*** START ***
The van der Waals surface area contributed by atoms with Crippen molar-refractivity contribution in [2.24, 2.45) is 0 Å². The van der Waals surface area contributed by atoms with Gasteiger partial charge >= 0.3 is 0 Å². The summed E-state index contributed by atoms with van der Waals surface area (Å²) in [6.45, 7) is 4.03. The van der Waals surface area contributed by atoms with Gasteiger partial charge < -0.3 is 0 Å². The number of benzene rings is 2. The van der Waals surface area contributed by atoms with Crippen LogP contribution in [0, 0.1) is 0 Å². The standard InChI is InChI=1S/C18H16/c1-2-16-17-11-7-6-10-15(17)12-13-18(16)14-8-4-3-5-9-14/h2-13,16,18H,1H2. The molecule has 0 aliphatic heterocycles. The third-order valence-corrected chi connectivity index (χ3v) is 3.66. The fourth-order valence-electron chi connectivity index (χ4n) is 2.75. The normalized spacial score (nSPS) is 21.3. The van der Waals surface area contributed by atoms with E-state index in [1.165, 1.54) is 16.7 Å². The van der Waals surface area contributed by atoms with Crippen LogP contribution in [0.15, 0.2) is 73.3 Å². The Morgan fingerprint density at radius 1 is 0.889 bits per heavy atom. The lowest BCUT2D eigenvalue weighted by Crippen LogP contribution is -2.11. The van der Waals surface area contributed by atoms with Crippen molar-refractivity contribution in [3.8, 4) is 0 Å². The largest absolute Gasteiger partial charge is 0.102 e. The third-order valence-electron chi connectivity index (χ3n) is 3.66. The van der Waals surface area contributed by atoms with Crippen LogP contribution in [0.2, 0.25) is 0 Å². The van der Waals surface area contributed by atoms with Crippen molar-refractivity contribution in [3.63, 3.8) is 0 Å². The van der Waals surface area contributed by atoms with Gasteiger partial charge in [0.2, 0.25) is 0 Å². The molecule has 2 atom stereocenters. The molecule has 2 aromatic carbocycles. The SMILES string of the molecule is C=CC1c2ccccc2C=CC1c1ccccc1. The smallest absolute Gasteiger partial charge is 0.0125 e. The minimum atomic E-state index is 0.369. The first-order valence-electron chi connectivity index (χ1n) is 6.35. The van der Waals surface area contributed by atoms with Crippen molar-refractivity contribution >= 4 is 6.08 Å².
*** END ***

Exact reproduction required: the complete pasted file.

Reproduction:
The van der Waals surface area contributed by atoms with Crippen molar-refractivity contribution in [2.24, 2.45) is 0 Å². The van der Waals surface area contributed by atoms with Gasteiger partial charge >= 0.3 is 0 Å². The summed E-state index contributed by atoms with van der Waals surface area (Å²) in [6.45, 7) is 4.03. The van der Waals surface area contributed by atoms with Gasteiger partial charge < -0.3 is 0 Å². The number of benzene rings is 2. The van der Waals surface area contributed by atoms with Crippen LogP contribution in [0, 0.1) is 0 Å². The standard InChI is InChI=1S/C18H16/c1-2-16-17-11-7-6-10-15(17)12-13-18(16)14-8-4-3-5-9-14/h2-13,16,18H,1H2. The molecule has 0 aliphatic heterocycles. The third-order valence-corrected chi connectivity index (χ3v) is 3.66. The fourth-order valence-electron chi connectivity index (χ4n) is 2.75. The normalized spacial score (nSPS) is 21.3. The van der Waals surface area contributed by atoms with E-state index in [1.165, 1.54) is 16.7 Å². The van der Waals surface area contributed by atoms with Crippen LogP contribution in [0.15, 0.2) is 73.3 Å². The Morgan fingerprint density at radius 1 is 0.889 bits per heavy atom. The lowest BCUT2D eigenvalue weighted by Crippen LogP contribution is -2.11. The van der Waals surface area contributed by atoms with Crippen molar-refractivity contribution in [3.8, 4) is 0 Å². The largest absolute Gasteiger partial charge is 0.102 e. The third-order valence-electron chi connectivity index (χ3n) is 3.66. The van der Waals surface area contributed by atoms with Crippen LogP contribution in [0.2, 0.25) is 0 Å². The van der Waals surface area contributed by atoms with Crippen molar-refractivity contribution in [3.63, 3.8) is 0 Å². The van der Waals surface area contributed by atoms with Gasteiger partial charge in [0.2, 0.25) is 0 Å². The molecule has 2 atom stereocenters. The molecule has 2 aromatic carbocycles. The SMILES string of the molecule is C=CC1c2ccccc2C=CC1c1ccccc1. The smallest absolute Gasteiger partial charge is 0.0125 e. The minimum atomic E-state index is 0.369. The first-order valence-electron chi connectivity index (χ1n) is 6.35. The van der Waals surface area contributed by atoms with Crippen molar-refractivity contribution >= 4 is 6.08 Å².